10aTemperature oscillation technique10aThermal conductivity10athermal diffusivity1 aBhattacharya, Prajesh1 aNara, S.1 aVijayan, P.1 aTang, T.1 aLai, W., Y.1 aPhelan, Patrick, E.1 aPrasher, Ravi, S.1 aSong, David, W.1 aWang, J. uhttp://www.sciencedirect.com/science/article/pii/S001793100600144X00524nas a2200133 4500008004100000245010900041210006900150300001400219490000600233100002200239700002600261700002400287856007900311 2006 eng d00aEffect of Aggregation Kinetics on the Thermal Conductivity of Nanoscale Colloidal Solutions (Nanofluids)0 aEffect of Aggregation Kinetics on the Thermal Conductivity of Na a1529-15340 v61 aPrasher, Ravi, S.1 aBhattacharya, Prajesh1 aPhelan, Patrick, E. uhttps://buildings.lbl.gov/publications/effect-aggregation-kinetics-thermal00481nas a2200121 4500008004100000245007500041210006900116260002500185100002200210700002600232700002400258856007700282 2006 eng d00aEffect of Coloidal Chemistry on the Thermal Conductivity of Nanofluids0 aEffect of Coloidal Chemistry on the Thermal Conductivity of Nano aChicago, ILc11/20061 aPrasher, Ravi, S.1 aBhattacharya, Prajesh1 aPhelan, Patrick, E. uhttps://buildings.lbl.gov/publications/effect-coloidal-chemistry-thermal01256nas a2200169 4500008004100000245004200041210004200083260001200125300001200137490000600149520075900155100002200914700002600936700002400962700002200986856007801008 2006 eng d00aEnhanced Mass Transport in Nanofluids0 aEnhanced Mass Transport in Nanofluids c03/2006 a419-4230 v63 aThermal conductivity enhancement in nanofluids, which are liquids containing suspended nanoparticles, has been attributed to localized convection arising from the nanoparticles' Brownian motion. Because convection and mass transfer are similar processes, the objective here is to visualize dye diffusion in nanofluids. It is observed that dye diffuses faster in nanofluids compared to that in water, with a peak enhancement at a nanoparticle volume fraction, *φ*, of 0.5%. A possible change in the slope of thermal conductivity enhancement at that same *φ* signifies that convection becomes less important at higher *φ*. The enhanced mass transfer in nanofluids can be utilized to improve diffusion in microfluidic devices.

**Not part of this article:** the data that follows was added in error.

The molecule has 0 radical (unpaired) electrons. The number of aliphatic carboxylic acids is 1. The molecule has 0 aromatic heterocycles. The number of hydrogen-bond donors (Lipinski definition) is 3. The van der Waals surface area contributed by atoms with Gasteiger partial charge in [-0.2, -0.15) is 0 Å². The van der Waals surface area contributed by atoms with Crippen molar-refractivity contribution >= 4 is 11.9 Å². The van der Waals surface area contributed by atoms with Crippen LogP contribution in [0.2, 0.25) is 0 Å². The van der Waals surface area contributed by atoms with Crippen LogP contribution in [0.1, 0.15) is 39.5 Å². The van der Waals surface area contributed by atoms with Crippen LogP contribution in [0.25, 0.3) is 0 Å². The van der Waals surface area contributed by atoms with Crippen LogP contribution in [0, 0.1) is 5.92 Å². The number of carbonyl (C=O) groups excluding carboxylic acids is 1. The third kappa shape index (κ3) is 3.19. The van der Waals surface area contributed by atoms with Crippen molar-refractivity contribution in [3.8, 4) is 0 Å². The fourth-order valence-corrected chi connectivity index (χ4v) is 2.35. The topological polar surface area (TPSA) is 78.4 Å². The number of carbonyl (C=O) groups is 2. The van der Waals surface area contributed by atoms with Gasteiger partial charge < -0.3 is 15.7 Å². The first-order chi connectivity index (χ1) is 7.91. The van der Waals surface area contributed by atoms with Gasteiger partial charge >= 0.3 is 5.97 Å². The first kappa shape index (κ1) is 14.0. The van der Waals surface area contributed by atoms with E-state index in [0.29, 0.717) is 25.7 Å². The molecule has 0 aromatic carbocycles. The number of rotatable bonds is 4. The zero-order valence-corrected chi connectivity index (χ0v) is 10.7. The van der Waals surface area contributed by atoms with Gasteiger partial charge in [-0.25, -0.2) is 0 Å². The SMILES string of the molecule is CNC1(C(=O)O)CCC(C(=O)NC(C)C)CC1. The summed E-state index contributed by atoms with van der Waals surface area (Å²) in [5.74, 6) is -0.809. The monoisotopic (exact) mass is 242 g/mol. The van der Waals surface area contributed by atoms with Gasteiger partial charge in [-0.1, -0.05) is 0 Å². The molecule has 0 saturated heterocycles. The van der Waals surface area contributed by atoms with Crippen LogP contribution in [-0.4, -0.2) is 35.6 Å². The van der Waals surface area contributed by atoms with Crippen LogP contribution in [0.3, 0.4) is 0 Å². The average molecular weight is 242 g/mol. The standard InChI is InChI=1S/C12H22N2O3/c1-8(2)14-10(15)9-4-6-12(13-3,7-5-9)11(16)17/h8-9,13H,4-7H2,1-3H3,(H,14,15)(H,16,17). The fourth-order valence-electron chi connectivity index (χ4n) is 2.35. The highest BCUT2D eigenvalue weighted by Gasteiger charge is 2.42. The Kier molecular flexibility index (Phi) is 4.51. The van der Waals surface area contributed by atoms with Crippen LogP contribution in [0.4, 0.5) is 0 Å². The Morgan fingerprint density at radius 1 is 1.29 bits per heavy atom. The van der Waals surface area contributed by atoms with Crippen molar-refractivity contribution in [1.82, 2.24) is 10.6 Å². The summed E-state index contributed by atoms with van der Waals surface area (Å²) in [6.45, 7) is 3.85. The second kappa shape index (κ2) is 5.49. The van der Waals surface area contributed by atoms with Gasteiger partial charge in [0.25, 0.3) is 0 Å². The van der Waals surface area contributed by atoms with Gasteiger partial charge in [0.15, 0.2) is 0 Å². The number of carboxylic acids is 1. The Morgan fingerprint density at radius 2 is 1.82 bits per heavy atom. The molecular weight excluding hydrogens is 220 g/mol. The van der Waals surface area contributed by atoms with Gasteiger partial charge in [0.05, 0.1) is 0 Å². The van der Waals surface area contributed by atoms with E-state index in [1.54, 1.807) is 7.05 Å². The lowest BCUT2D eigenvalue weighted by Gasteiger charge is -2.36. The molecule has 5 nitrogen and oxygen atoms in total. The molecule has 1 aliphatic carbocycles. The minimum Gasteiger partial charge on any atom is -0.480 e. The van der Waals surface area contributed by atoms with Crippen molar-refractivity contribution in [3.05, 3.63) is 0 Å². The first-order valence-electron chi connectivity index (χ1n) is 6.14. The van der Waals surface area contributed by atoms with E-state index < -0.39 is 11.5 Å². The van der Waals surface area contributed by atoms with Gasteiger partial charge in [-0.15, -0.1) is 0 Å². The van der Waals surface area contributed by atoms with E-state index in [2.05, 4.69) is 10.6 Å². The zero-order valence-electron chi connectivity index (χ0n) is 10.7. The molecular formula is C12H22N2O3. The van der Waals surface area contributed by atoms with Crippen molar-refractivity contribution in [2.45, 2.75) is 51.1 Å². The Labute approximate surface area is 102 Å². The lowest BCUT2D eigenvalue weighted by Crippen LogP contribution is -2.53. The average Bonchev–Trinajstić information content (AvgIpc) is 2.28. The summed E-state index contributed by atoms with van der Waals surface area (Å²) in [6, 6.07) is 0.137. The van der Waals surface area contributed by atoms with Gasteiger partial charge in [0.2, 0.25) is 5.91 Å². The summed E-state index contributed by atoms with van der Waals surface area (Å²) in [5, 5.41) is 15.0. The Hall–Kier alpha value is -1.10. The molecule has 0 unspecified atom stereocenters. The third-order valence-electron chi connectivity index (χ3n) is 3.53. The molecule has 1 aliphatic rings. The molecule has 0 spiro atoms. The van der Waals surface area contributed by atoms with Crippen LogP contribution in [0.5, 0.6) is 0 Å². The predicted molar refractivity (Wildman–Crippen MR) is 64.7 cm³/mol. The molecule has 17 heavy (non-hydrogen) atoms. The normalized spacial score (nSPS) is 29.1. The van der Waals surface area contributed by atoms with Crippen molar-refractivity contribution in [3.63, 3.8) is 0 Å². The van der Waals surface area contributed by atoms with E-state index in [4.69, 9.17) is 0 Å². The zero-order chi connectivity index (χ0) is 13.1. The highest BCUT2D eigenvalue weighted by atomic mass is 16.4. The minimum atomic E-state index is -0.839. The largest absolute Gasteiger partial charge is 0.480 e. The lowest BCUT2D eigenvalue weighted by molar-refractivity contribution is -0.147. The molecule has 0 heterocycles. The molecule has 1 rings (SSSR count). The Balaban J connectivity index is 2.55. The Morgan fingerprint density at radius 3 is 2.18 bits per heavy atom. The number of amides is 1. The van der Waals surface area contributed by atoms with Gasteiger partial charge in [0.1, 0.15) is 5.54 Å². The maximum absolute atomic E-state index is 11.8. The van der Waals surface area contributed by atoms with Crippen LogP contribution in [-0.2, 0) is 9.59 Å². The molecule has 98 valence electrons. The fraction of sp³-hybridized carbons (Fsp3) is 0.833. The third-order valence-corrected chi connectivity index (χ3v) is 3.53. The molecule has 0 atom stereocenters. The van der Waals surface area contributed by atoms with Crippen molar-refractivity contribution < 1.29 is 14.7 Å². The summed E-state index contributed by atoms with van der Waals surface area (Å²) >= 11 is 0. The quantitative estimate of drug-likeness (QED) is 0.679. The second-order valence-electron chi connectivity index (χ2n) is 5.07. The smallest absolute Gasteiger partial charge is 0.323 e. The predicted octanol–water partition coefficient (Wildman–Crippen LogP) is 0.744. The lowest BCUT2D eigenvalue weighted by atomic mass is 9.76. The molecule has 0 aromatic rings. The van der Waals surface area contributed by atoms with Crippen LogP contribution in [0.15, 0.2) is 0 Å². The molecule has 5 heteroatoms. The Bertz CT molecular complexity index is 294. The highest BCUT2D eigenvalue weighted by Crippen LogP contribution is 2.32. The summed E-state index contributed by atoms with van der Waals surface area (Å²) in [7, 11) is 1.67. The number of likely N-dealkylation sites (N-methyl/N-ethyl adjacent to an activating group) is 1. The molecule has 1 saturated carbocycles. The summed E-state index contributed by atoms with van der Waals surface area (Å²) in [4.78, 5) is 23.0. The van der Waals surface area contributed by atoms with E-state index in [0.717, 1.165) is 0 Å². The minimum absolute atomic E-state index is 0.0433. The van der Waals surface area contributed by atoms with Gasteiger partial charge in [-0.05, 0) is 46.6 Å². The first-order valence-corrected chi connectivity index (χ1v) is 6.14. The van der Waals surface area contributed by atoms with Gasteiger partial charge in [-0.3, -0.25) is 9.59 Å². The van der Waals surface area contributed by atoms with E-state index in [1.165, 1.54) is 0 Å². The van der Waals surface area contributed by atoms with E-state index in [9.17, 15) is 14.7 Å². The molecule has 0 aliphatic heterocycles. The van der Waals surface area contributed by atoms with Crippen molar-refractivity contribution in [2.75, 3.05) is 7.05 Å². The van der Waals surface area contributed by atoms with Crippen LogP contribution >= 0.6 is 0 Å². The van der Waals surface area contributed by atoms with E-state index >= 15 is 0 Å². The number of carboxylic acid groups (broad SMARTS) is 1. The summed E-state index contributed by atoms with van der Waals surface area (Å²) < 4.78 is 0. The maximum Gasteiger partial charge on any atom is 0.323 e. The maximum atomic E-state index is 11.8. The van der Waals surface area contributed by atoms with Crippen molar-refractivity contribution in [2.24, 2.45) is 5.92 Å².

The heat transfer abilities of fluids can be improved by adding small particles of sizes of the order of nanometers. Recently a lot of research has been done in evaluating the thermal conductivity of nanofluids using various nanoparticles. In our present work we address this issue by conducting a series of experiments to determine the effective thermal conductivity of alumina-nanofluids by varying the base fluid with water and antifreeze liquids like ethylene glycol and propylene glycol. Temperature oscillation method is used to find the thermal conductivity of the nanofluid. The results show the thermal conductivity enhancement of nanofluids depends on viscosity of the base fluid. Finally the results are validated with a recently proposed theoretical model.